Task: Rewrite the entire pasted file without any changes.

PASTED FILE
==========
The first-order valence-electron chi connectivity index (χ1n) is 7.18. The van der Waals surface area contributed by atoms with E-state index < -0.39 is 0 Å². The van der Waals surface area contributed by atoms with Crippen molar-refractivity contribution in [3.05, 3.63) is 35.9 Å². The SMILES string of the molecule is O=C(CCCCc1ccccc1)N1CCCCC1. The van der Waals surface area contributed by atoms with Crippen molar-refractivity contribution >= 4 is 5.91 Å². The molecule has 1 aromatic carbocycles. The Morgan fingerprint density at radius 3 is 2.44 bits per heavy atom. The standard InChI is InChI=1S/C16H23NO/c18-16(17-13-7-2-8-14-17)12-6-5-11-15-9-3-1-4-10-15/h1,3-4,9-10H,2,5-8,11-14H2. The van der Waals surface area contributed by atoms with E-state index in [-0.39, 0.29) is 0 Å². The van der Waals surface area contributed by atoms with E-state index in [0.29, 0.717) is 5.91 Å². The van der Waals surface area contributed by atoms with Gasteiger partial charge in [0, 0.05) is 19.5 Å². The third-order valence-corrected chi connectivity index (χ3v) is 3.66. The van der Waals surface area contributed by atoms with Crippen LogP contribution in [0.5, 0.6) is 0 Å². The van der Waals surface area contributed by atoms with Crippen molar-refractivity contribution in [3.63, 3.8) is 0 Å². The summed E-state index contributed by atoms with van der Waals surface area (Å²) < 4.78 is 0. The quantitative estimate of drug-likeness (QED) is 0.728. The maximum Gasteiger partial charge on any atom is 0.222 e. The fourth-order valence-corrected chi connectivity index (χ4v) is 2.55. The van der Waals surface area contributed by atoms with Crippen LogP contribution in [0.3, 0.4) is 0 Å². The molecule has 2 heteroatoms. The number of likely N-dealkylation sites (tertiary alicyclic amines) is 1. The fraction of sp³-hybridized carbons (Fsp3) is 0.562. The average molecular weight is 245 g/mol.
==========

The first-order valence-electron chi connectivity index (χ1n) is 7.18. The van der Waals surface area contributed by atoms with E-state index < -0.39 is 0 Å². The van der Waals surface area contributed by atoms with Crippen molar-refractivity contribution in [3.05, 3.63) is 35.9 Å². The SMILES string of the molecule is O=C(CCCCc1ccccc1)N1CCCCC1. The van der Waals surface area contributed by atoms with Crippen molar-refractivity contribution >= 4 is 5.91 Å². The molecule has 1 aromatic carbocycles. The Morgan fingerprint density at radius 3 is 2.44 bits per heavy atom. The standard InChI is InChI=1S/C16H23NO/c18-16(17-13-7-2-8-14-17)12-6-5-11-15-9-3-1-4-10-15/h1,3-4,9-10H,2,5-8,11-14H2. The van der Waals surface area contributed by atoms with E-state index in [-0.39, 0.29) is 0 Å². The van der Waals surface area contributed by atoms with E-state index in [0.29, 0.717) is 5.91 Å². The van der Waals surface area contributed by atoms with Gasteiger partial charge in [0, 0.05) is 19.5 Å². The third-order valence-corrected chi connectivity index (χ3v) is 3.66. The van der Waals surface area contributed by atoms with Crippen LogP contribution in [0.5, 0.6) is 0 Å². The van der Waals surface area contributed by atoms with Crippen molar-refractivity contribution in [3.63, 3.8) is 0 Å². The summed E-state index contributed by atoms with van der Waals surface area (Å²) < 4.78 is 0. The quantitative estimate of drug-likeness (QED) is 0.728. The maximum Gasteiger partial charge on any atom is 0.222 e. The fourth-order valence-corrected chi connectivity index (χ4v) is 2.55. The van der Waals surface area contributed by atoms with Crippen LogP contribution in [0.3, 0.4) is 0 Å². The molecule has 2 heteroatoms. The number of likely N-dealkylation sites (tertiary alicyclic amines) is 1. The fraction of sp³-hybridized carbons (Fsp3) is 0.562. The average molecular weight is 245 g/mol.